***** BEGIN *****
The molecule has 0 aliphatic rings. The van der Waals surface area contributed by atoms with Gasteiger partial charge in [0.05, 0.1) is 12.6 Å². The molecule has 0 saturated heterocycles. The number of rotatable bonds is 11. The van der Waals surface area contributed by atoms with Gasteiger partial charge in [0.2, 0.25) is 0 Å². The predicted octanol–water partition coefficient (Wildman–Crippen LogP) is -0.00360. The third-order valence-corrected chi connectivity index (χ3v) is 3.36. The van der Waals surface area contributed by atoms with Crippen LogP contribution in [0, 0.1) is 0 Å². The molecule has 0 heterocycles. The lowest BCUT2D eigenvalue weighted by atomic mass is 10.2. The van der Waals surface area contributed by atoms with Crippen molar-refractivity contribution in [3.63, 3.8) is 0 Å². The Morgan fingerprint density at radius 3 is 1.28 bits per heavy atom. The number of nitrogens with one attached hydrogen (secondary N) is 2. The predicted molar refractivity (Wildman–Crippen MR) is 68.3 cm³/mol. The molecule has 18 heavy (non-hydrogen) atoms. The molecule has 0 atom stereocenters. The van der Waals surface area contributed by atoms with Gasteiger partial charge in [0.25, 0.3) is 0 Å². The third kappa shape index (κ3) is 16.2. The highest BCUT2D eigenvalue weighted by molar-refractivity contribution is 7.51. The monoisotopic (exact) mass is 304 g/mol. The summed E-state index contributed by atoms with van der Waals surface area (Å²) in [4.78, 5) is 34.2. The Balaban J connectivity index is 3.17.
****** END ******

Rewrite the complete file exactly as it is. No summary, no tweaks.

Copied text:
The molecule has 0 aliphatic rings. The van der Waals surface area contributed by atoms with Gasteiger partial charge in [0.05, 0.1) is 12.6 Å². The molecule has 0 saturated heterocycles. The number of rotatable bonds is 11. The van der Waals surface area contributed by atoms with Gasteiger partial charge in [0.2, 0.25) is 0 Å². The predicted octanol–water partition coefficient (Wildman–Crippen LogP) is -0.00360. The third-order valence-corrected chi connectivity index (χ3v) is 3.36. The van der Waals surface area contributed by atoms with Crippen LogP contribution in [0, 0.1) is 0 Å². The molecule has 0 heterocycles. The lowest BCUT2D eigenvalue weighted by atomic mass is 10.2. The van der Waals surface area contributed by atoms with Crippen molar-refractivity contribution in [3.63, 3.8) is 0 Å². The Morgan fingerprint density at radius 3 is 1.28 bits per heavy atom. The number of nitrogens with one attached hydrogen (secondary N) is 2. The predicted molar refractivity (Wildman–Crippen MR) is 68.3 cm³/mol. The molecule has 18 heavy (non-hydrogen) atoms. The molecule has 0 atom stereocenters. The van der Waals surface area contributed by atoms with Gasteiger partial charge in [0.25, 0.3) is 0 Å². The third kappa shape index (κ3) is 16.2. The highest BCUT2D eigenvalue weighted by molar-refractivity contribution is 7.51. The monoisotopic (exact) mass is 304 g/mol. The summed E-state index contributed by atoms with van der Waals surface area (Å²) in [4.78, 5) is 34.2. The Balaban J connectivity index is 3.17.